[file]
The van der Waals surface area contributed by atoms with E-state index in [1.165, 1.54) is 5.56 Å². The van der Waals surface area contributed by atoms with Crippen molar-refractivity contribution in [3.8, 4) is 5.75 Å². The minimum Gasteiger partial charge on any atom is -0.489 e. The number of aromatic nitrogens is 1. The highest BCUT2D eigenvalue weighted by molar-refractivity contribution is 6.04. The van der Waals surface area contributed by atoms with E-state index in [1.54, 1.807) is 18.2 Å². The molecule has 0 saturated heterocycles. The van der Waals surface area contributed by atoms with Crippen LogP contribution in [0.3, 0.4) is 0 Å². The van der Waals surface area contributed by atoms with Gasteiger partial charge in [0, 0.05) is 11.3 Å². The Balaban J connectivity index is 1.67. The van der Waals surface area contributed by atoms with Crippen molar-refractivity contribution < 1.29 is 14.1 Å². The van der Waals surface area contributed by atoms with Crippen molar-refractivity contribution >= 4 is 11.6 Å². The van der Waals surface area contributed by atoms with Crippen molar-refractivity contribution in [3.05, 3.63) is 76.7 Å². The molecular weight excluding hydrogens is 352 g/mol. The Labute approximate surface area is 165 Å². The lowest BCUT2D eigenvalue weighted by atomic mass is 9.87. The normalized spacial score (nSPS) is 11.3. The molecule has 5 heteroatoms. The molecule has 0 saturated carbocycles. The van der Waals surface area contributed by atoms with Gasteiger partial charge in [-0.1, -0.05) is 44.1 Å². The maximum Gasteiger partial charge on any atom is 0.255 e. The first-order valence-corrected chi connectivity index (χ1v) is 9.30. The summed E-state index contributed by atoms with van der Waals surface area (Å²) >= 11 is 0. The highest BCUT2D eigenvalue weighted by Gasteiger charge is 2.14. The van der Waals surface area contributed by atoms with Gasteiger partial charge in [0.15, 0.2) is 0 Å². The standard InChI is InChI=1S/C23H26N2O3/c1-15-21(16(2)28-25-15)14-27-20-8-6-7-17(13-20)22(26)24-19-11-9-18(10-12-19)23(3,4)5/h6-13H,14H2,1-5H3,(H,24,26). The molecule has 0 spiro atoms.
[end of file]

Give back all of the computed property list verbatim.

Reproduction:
The van der Waals surface area contributed by atoms with E-state index in [1.165, 1.54) is 5.56 Å². The van der Waals surface area contributed by atoms with Crippen molar-refractivity contribution in [3.8, 4) is 5.75 Å². The minimum Gasteiger partial charge on any atom is -0.489 e. The number of aromatic nitrogens is 1. The highest BCUT2D eigenvalue weighted by molar-refractivity contribution is 6.04. The van der Waals surface area contributed by atoms with E-state index in [1.54, 1.807) is 18.2 Å². The molecule has 0 saturated heterocycles. The van der Waals surface area contributed by atoms with Crippen LogP contribution in [0.3, 0.4) is 0 Å². The van der Waals surface area contributed by atoms with Gasteiger partial charge in [0, 0.05) is 11.3 Å². The Balaban J connectivity index is 1.67. The van der Waals surface area contributed by atoms with Crippen molar-refractivity contribution < 1.29 is 14.1 Å². The van der Waals surface area contributed by atoms with Crippen molar-refractivity contribution >= 4 is 11.6 Å². The van der Waals surface area contributed by atoms with Crippen molar-refractivity contribution in [3.05, 3.63) is 76.7 Å². The molecular weight excluding hydrogens is 352 g/mol. The Labute approximate surface area is 165 Å². The lowest BCUT2D eigenvalue weighted by atomic mass is 9.87. The normalized spacial score (nSPS) is 11.3. The molecule has 5 heteroatoms. The molecule has 0 saturated carbocycles. The van der Waals surface area contributed by atoms with Gasteiger partial charge in [-0.1, -0.05) is 44.1 Å². The maximum Gasteiger partial charge on any atom is 0.255 e. The first-order valence-corrected chi connectivity index (χ1v) is 9.30. The summed E-state index contributed by atoms with van der Waals surface area (Å²) >= 11 is 0. The highest BCUT2D eigenvalue weighted by Gasteiger charge is 2.14. The van der Waals surface area contributed by atoms with Gasteiger partial charge in [0.15, 0.2) is 0 Å². The standard InChI is InChI=1S/C23H26N2O3/c1-15-21(16(2)28-25-15)14-27-20-8-6-7-17(13-20)22(26)24-19-11-9-18(10-12-19)23(3,4)5/h6-13H,14H2,1-5H3,(H,24,26). The molecule has 0 spiro atoms.